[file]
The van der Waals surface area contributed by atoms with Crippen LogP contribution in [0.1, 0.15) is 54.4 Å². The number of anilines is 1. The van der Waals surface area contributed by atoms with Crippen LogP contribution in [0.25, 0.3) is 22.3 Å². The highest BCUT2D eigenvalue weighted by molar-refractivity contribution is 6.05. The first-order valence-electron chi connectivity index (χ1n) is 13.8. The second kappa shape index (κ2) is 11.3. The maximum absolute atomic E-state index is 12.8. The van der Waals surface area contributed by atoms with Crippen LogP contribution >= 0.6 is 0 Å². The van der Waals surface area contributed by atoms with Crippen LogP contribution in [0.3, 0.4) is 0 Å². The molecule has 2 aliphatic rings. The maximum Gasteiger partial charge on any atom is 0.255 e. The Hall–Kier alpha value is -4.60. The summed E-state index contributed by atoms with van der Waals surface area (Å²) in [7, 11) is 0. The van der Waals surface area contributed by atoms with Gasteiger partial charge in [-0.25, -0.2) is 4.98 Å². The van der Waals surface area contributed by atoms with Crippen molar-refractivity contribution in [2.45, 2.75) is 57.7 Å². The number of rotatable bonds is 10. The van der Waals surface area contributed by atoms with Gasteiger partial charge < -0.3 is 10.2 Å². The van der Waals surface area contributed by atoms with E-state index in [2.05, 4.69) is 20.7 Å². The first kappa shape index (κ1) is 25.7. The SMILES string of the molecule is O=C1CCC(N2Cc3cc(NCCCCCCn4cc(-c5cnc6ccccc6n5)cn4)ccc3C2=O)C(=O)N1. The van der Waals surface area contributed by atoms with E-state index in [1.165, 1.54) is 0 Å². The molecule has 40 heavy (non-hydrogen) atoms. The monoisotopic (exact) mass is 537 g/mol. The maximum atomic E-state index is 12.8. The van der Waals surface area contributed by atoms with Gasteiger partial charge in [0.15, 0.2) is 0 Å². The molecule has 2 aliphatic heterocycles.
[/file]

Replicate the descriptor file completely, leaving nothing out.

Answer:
The van der Waals surface area contributed by atoms with Crippen LogP contribution in [0.1, 0.15) is 54.4 Å². The number of anilines is 1. The van der Waals surface area contributed by atoms with Crippen LogP contribution in [0.25, 0.3) is 22.3 Å². The highest BCUT2D eigenvalue weighted by molar-refractivity contribution is 6.05. The first-order valence-electron chi connectivity index (χ1n) is 13.8. The second kappa shape index (κ2) is 11.3. The maximum absolute atomic E-state index is 12.8. The van der Waals surface area contributed by atoms with Crippen LogP contribution >= 0.6 is 0 Å². The van der Waals surface area contributed by atoms with Crippen LogP contribution in [0.3, 0.4) is 0 Å². The molecule has 2 aliphatic rings. The maximum Gasteiger partial charge on any atom is 0.255 e. The Hall–Kier alpha value is -4.60. The summed E-state index contributed by atoms with van der Waals surface area (Å²) in [7, 11) is 0. The van der Waals surface area contributed by atoms with Gasteiger partial charge in [-0.25, -0.2) is 4.98 Å². The van der Waals surface area contributed by atoms with Crippen molar-refractivity contribution in [2.45, 2.75) is 57.7 Å². The number of rotatable bonds is 10. The van der Waals surface area contributed by atoms with Gasteiger partial charge < -0.3 is 10.2 Å². The van der Waals surface area contributed by atoms with E-state index in [2.05, 4.69) is 20.7 Å². The first kappa shape index (κ1) is 25.7. The SMILES string of the molecule is O=C1CCC(N2Cc3cc(NCCCCCCn4cc(-c5cnc6ccccc6n5)cn4)ccc3C2=O)C(=O)N1. The van der Waals surface area contributed by atoms with E-state index in [1.165, 1.54) is 0 Å². The molecule has 40 heavy (non-hydrogen) atoms. The monoisotopic (exact) mass is 537 g/mol. The maximum atomic E-state index is 12.8. The van der Waals surface area contributed by atoms with Gasteiger partial charge in [0.15, 0.2) is 0 Å². The molecule has 2 aliphatic heterocycles.